Swedish healthcare providers’ perceptions of preconception expanded carrier screening (ECS)- a qualitative study
Abstract for poster presentation at the EMPAG 2016 conference, Barcelona 21–24 May, 2016, European Society of Human Genetics. Poster Number EMP1.44D
Amal Matar (presenting), MD, PhD Student
Ulrik Kihlbom, Senior Lecturer in Medical Ethics
Anna T. Höglund, Associate Professor of Ethics, Senior Lecturer in Nursing Ethics & Gender Studies
Centre for Research Ethics & Bioethics (CRB), Uppsala University, Sweden
Introduction: preconception expanded carrier screening (ECS) is a new approach to screen couples without priori risk in the general population, who are planning a pregnancy, for autosomal recessive traits. A couple would be screened for many conditions via expanded screening panels at one go. This technique is currently being piloted in the Netherlands but has not been implemented in Sweden.
Materials and Methods: the study explores perceptions of Preconception ECS among Swedish healthcare providers, with focus on ethical aspects.
Eleven healthcare professionals, including clinicians, geneticists, a midwife and a genetic counselor, from academic and clinical institutions in Sweden were interviewed in depth, using a semi-structured interview guide. Interviews were recorded, transcribed verbatim and content analyzed for categories and subcategories.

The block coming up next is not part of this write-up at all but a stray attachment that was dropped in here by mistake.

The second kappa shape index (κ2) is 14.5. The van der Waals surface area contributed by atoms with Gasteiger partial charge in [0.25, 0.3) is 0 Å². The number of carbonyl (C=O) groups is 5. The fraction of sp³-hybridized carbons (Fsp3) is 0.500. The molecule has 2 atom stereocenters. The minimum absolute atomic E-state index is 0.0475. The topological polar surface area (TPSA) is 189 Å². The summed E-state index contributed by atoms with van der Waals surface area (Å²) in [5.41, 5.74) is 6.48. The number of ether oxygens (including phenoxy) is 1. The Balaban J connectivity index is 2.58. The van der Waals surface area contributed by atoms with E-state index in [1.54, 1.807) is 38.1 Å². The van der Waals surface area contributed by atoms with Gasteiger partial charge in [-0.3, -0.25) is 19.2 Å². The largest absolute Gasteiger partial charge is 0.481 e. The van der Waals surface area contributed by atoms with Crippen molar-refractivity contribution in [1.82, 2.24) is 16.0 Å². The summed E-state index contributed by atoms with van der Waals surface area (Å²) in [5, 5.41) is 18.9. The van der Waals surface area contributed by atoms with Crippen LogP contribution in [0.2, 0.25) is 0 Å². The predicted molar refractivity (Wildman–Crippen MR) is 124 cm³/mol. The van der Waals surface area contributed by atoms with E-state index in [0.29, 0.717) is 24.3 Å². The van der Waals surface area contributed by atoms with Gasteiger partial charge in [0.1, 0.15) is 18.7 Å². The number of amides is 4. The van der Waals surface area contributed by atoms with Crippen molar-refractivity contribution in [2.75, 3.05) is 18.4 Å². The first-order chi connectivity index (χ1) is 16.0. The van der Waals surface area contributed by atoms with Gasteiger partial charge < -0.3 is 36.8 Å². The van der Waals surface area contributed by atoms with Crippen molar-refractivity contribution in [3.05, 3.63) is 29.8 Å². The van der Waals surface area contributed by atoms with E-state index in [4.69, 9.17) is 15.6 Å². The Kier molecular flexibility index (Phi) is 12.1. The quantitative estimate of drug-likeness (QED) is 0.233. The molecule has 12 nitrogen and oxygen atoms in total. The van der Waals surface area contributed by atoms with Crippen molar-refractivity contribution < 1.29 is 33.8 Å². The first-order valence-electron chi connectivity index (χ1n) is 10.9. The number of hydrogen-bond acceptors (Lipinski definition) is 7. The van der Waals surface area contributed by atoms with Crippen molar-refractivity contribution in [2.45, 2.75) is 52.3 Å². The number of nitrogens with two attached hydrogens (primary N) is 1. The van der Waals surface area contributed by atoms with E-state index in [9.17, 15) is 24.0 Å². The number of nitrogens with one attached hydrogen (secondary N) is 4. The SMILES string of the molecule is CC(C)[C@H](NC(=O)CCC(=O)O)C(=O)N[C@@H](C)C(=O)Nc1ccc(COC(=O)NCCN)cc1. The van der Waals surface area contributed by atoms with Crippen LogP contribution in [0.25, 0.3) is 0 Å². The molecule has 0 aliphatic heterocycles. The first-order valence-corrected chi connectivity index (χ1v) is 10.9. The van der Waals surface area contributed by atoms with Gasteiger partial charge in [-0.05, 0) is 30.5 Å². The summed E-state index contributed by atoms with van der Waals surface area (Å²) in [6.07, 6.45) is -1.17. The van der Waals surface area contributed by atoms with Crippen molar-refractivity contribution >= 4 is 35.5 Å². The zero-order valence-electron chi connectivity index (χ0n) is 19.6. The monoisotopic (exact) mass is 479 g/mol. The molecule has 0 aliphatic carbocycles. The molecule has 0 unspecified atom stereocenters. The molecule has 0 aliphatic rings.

Results: participants expressed ethical concerns, such as discrimination, medicalization, prioritization of healthcare resources and effects on reproductive freedom. Finding resources for Preconception ECS was regarded as expensive and burdensome for Swedish healthcare system. To reach informed consent with expanded panels was also seen as a challenge. Furthermore, parents might perceive a pressure to undergo testing, if Preconception ECS was implemented. Finally, participants also expressed worries that Preconception ECS would increase medicalization and strive for control of pregnancy and parenthood. However, it was also mentioned that Preconception ECS might enhance reproductive autonomy, reduces births of affected children and could decrease abortion incidence, since it allows parents to opt for reproductive decisions.
Conclusion: participants nurtured many ethical and non-ethical concerns regarding Preconception ECS that may affect the uptake and use. The results give insight of ethical concerns to consider, should Preconception ECS be implemented in Sweden.
Author Disclosure Information: None
Topic: 13. Other relevant psychological and social topics in genetics
Keywords (Complete): preconception; reproductive autonomy; expanded carrier screening
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